Having predominantly clay soil in your yard or garden shouldn’t deter you from growing a bright and cheery landscape. Here are 11 shrubs and bushes that like wet clay soil.
Shrubs That Like Wet Clay Soil
Regardless of species, all hydrangeas can thrive in a mostly-clay environment. You can choose among 5 feet varieties or go for the taller ones that can reach up to 20 feet in height.
It’s recommended that you try the most common yet beautiful Bigleaf hydrangeas, with bloom colors ranging from the usual blue and pink to white and even lime green. Or, you can surprise visitors with leaf-changing Oakleaf hydrangeas that turn when fall comes around.
Hydrangeas love partial sun and shade, as well as medium watering and lots of nutrients.
You may know rhododendrons by their more common name, azalea. This species is divided into two categories- evergreen and deciduous. They can grow up to 20 feet and bring out the flowers come fall or spring, depending on the species you choose.
Rhododendrons are versatile in their own right, and this makes them favorite mainstays in any landscape. The plant likes to stay on the dry side and appreciates being kept out of direct afternoon sun. Like the hydrangea, azaleas can thrive in constantly wet soil.
If you like bushes that stay green all year long then the Mahonia should be on top of your list. It grows well in zones 5 to 9 and should be planted where there’s partial shade.
Foliage-wise, the plant is a robust grower and can reach a maximum 8 feet in height when properly cared for. The toothed leaves tend to change color from dark green to burgundy depending on the season. Come springtime, chick-yellow clusters of blooms burst forth and remind everyone that the cold has passed.
One of the easiest to grow shrubs in the list, Deutzia can grow in virtually any lighting and soil condition, even wet clay.
You can put it where there’s a lack of green in the landscape and it will perform beautifully. Alternatively, you can use it in borders and as natural ornaments, with cascading branches giving way to bell-shaped pink or white flowers in spring.
Deutzia has bright green leaves that fall off to reveal reddish-orange bark. The plant can tolerate full sun but you should make sure to water on hot days.
Snowberry is a curious name for an equally curious bush. In some circles it’s known as white coralberry, ice apple or waxberry.
Snowberries are tough and can live in hillsides, waterfronts and areas that get constantly buffeted by winds. The branches and stems are rigid enough and are lined with oblong leaves.
The main attraction isn’t the foliage, but the pink flowers that grow anywhere along the stem. When early summer comes, the blooms turn into white berries that resemble snowballs (hence the name) and attract various wildlife in your area.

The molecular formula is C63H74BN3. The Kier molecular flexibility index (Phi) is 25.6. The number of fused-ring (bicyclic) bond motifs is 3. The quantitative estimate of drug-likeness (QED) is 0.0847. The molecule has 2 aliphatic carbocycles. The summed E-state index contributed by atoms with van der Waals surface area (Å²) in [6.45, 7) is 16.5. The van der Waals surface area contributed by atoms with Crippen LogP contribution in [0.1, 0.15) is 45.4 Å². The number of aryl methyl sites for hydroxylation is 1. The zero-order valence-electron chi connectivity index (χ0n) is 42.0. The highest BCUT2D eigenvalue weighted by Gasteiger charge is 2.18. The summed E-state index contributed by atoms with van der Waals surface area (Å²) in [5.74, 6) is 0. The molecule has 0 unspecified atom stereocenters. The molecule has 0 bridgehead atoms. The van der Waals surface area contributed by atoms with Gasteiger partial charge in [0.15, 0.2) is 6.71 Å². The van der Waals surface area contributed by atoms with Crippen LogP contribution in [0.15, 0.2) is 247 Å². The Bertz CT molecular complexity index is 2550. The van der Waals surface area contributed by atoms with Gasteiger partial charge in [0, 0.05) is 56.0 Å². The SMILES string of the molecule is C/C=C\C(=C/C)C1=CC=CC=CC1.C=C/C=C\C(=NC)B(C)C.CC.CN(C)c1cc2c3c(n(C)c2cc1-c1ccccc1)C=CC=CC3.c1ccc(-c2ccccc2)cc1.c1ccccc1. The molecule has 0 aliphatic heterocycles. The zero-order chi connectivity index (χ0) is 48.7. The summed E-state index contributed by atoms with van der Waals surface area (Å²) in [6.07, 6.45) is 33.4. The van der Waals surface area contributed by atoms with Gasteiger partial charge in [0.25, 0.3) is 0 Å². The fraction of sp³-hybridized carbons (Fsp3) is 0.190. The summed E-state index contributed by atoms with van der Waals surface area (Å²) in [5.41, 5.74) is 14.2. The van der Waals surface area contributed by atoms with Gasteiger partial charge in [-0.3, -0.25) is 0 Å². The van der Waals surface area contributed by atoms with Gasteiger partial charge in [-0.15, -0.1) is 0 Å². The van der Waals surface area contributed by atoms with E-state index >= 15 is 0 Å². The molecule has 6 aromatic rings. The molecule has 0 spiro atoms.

Weigelas add a pop of color to any landscape and are an excellent choice for yards with dominant clay soil.
It’s worth noting that this shrub is beginner-friendly and won’t mind the occasional neglect. Dwarf varieties can be put in containers, while others can use the regular variant to decorate their borders. Come spring time, tubular blooms of red, pink or white mingle with foliage hues that range from purple, green and even variegated characteristics.
Forsythia is a moisture-loving shrub of the deciduous variety. It loves regular watering and actually enjoys sitting in wet clay soil.
Depending on where you live, you’ll want to position your plant to receive bright morning sun and partial shade during the afternoon. The branches are nothing to write home about until they start producing golden yellow flowers come early spring. It’s worth noting that gardeners should prune forsythia regularly to keep it prim and proper.
A voracious grower, Rugosa puts out flowers like a champ when the sun is out during summertime. It’s also one of those plants that can thrive by itself, and it’s fairly resistant to pests, disease and coastal conditions too.
You’ll want to position your Rugosa where it gets full sun throughout the day. To keep it from drying out it’s recommended that you use clay soil with organic materials and fertilizer as an amendment.
Over time, you’ll start seeing (and smelling) fragrant flowers in shades of red, pink or white. To encourage continuous blooms it’s recommended that you deadhead, or remove spent flowers.
Spirea can grow up to 8 feet tall depending on the variety you choose and grow with very little care.
Any spot that gets full sun is ideal for spirea. Its overarching nature makes it excellent when used as a border shrub or focal point. Once established, you can just wait for the white flowers in spring, or red, pink or white blooms during summer. When fall comes the leaves turn from blue green to yellow orange.
Hold off on watering if it’s in clay soil since the bush likes to have dry roots every now and then.
‘Mexican Orange’ gets its name due to its extremely pleasant flowers that smell like oranges. The best place for a Choisya in your yard is in a shady area, such as a fence or along a wall.
Choisya grows well in USDA zones 7 to 10 and prefers a constant watering schedule. Once you get the timing right the evergreen shrub starts producing white flowers that are shaped like stars.
Viburnum offers more than 100 varieties depending on how you want to use them in your landscape or garden. You can pick deciduous or evergreen, as well as species that can grow anywhere from 3 feet to a whopping 20 feet in height.
Regardless of type, you can expect pink or white bulbous flowers in the spring which slowly turn into berries. The fruit itself changes color as time passes, from red or pink to golden yellow or even blue. Furthermore, the leaves turn to maroon, burgundy or orange once fall comes.